The recommended-- This is another number that should be stuck in everyone's minds if it's not. But it's one of the real ones that healthy weight loss should be a pound or two a week. And there's pretty good research that shows it's not easy to keep weight off if weight loss is the right thing to do at a faster rate than that.

So if you're losing a significant amount of weight, that's a couple years or a few years that you might be working on this. And that's if you can really consistently maintain all of the pieces that need to go into that. So for that reason, I think it's just not a great thing to focus on.

It's so long term. When we can get so much out of these health elements of what we eat and how we move on a much shorter time scale-- in a matter of a few days, you can feel a difference from changing some of your eating habits or working out. Working out is more my realm.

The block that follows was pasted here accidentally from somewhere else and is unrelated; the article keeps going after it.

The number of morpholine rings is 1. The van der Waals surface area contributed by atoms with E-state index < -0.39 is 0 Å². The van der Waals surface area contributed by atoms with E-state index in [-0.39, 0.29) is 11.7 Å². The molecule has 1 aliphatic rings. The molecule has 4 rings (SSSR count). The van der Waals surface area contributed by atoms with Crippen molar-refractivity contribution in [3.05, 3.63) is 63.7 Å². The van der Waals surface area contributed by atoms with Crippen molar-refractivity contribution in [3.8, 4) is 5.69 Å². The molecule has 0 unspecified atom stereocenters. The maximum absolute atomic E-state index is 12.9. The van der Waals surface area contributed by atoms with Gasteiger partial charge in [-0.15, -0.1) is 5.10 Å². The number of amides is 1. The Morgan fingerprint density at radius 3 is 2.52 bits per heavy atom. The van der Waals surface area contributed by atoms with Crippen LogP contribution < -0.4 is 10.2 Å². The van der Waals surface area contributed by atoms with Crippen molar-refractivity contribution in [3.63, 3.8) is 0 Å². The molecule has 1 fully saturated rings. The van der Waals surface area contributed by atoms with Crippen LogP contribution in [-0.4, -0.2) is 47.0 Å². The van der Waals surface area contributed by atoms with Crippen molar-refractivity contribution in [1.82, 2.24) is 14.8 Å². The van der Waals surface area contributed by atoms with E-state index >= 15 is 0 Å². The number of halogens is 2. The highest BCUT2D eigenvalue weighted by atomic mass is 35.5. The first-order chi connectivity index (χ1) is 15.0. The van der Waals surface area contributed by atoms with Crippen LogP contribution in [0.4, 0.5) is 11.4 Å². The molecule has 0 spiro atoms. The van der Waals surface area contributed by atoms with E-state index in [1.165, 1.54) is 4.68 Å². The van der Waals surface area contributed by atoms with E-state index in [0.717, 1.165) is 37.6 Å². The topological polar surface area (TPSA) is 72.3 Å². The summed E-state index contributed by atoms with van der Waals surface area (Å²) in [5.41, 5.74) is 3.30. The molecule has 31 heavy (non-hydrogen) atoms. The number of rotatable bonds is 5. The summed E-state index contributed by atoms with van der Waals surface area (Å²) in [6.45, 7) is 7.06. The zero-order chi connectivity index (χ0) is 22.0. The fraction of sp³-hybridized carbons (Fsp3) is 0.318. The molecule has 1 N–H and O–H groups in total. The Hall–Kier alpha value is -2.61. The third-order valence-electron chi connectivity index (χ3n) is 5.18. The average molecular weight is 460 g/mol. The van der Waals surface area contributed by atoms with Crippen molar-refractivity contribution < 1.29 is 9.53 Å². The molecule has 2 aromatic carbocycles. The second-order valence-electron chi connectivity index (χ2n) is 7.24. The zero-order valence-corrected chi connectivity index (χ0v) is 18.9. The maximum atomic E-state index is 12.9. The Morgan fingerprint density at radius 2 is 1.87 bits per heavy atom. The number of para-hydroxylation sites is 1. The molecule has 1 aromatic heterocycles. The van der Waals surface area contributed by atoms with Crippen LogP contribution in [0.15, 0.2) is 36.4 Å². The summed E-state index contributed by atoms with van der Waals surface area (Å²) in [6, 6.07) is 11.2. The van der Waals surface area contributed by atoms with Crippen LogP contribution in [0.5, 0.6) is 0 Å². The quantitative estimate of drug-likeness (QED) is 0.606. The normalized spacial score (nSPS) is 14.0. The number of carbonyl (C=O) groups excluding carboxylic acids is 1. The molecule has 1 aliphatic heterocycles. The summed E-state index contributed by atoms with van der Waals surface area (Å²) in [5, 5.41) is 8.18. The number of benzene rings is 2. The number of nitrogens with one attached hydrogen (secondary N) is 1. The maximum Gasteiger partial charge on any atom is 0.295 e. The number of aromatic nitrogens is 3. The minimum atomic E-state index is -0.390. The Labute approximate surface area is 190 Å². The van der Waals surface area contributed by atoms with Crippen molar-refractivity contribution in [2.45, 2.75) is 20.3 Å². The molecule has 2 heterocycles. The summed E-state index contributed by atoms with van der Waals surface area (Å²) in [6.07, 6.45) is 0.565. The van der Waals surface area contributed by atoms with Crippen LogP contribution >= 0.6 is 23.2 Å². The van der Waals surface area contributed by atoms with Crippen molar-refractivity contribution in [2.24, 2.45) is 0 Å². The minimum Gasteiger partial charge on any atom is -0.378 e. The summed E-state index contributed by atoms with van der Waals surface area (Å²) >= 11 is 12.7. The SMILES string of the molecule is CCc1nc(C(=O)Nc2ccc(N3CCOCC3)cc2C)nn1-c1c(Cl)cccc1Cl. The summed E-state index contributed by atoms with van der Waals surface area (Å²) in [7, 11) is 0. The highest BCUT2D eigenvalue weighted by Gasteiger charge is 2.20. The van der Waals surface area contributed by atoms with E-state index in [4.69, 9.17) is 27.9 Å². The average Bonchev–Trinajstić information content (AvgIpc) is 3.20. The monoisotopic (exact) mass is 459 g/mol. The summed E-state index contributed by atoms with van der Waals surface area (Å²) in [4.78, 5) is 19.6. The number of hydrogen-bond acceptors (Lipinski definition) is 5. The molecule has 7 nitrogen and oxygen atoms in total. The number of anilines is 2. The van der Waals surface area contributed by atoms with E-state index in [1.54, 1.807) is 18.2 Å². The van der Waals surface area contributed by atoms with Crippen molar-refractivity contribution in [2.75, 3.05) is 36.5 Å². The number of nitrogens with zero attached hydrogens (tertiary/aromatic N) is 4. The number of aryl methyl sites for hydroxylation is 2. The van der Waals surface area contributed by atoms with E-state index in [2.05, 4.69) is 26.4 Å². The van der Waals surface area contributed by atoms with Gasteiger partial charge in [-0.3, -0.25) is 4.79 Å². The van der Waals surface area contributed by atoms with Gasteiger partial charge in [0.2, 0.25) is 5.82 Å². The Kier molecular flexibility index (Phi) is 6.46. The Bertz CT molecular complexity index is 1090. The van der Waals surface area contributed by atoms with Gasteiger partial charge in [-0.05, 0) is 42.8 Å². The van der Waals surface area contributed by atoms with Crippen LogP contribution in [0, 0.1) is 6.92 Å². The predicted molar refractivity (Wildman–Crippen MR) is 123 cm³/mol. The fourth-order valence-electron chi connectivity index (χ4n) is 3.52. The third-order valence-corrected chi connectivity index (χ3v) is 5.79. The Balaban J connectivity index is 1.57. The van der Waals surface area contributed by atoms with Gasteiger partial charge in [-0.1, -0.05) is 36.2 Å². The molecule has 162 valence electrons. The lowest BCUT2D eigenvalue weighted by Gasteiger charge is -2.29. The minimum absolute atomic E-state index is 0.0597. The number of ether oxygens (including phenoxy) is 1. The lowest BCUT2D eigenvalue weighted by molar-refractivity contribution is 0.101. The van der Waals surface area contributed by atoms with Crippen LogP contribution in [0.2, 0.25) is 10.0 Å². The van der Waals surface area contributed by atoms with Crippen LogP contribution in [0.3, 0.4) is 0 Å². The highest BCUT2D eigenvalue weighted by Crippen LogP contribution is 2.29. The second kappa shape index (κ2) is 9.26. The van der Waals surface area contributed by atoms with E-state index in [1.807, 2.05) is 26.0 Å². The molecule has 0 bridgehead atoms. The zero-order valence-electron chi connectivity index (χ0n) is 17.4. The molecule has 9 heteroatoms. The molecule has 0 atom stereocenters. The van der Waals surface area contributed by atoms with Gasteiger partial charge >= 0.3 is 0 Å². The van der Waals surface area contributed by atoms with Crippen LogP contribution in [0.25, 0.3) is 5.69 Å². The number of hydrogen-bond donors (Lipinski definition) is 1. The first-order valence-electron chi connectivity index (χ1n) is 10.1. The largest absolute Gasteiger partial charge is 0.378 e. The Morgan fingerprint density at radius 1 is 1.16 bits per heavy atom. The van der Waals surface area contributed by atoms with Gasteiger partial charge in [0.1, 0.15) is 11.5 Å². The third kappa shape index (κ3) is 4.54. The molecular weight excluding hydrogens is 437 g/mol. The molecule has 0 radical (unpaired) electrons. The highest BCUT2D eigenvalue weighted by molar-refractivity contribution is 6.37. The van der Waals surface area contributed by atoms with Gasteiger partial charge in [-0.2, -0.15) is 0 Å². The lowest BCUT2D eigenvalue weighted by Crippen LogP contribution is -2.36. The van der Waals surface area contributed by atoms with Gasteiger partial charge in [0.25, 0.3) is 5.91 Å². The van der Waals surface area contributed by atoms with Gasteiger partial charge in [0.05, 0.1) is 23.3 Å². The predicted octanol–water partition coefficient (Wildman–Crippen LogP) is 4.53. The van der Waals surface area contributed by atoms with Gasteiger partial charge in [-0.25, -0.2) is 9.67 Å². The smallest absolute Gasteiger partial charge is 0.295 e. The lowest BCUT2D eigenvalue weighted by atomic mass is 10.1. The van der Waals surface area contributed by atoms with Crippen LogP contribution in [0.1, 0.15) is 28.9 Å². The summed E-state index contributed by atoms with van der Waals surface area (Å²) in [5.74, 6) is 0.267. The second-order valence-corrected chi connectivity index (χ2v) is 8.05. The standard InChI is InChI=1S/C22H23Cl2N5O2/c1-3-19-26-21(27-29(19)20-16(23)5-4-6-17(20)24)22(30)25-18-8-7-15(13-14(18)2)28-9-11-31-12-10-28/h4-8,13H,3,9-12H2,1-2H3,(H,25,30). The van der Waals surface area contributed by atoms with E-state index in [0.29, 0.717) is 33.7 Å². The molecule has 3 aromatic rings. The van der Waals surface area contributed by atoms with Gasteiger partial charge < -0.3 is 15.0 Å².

But I really think that when people learn to move their bodies a little bit better-- so many of our pains come from not moving very much or not knowing how to move, the fact that we lurch over at the waist when we want to pick things up versus sitting at our desks on our computers. And I get people who ask me, how do I fix my posture and things like that. But it's like, you probably wouldn't sit like this if you did the mobility work that goes into a lifting routine, let's just say, for example.

And I think that that is a lot-- kind of more straightforward. Like I was saying, it's simpler. And it's not complex.